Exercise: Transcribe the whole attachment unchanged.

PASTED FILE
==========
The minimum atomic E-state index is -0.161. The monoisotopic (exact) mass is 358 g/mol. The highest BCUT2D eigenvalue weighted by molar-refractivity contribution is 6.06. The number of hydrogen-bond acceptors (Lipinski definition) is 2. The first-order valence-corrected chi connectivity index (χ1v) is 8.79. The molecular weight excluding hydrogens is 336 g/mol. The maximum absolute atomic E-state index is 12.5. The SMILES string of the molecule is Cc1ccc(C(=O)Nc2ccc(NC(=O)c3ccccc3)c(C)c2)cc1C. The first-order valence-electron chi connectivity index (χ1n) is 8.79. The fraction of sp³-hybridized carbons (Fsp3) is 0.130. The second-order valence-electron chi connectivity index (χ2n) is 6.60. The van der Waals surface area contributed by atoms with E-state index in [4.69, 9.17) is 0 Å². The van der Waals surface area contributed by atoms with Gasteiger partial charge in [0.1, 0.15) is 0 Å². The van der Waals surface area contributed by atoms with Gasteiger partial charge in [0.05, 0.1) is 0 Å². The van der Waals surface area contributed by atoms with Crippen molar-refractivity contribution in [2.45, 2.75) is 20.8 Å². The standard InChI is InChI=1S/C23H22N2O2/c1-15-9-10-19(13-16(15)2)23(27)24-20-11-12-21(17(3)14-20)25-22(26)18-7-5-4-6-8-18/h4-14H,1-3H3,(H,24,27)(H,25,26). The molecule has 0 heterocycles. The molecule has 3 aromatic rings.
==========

The minimum atomic E-state index is -0.161. The monoisotopic (exact) mass is 358 g/mol. The highest BCUT2D eigenvalue weighted by molar-refractivity contribution is 6.06. The number of hydrogen-bond acceptors (Lipinski definition) is 2. The first-order valence-corrected chi connectivity index (χ1v) is 8.79. The molecular weight excluding hydrogens is 336 g/mol. The maximum absolute atomic E-state index is 12.5. The SMILES string of the molecule is Cc1ccc(C(=O)Nc2ccc(NC(=O)c3ccccc3)c(C)c2)cc1C. The first-order valence-electron chi connectivity index (χ1n) is 8.79. The fraction of sp³-hybridized carbons (Fsp3) is 0.130. The second-order valence-electron chi connectivity index (χ2n) is 6.60. The van der Waals surface area contributed by atoms with E-state index in [4.69, 9.17) is 0 Å². The van der Waals surface area contributed by atoms with Gasteiger partial charge in [0.1, 0.15) is 0 Å². The van der Waals surface area contributed by atoms with Gasteiger partial charge in [0.05, 0.1) is 0 Å². The van der Waals surface area contributed by atoms with Crippen molar-refractivity contribution in [2.45, 2.75) is 20.8 Å². The standard InChI is InChI=1S/C23H22N2O2/c1-15-9-10-19(13-16(15)2)23(27)24-20-11-12-21(17(3)14-20)25-22(26)18-7-5-4-6-8-18/h4-14H,1-3H3,(H,24,27)(H,25,26). The molecule has 0 heterocycles. The molecule has 3 aromatic rings.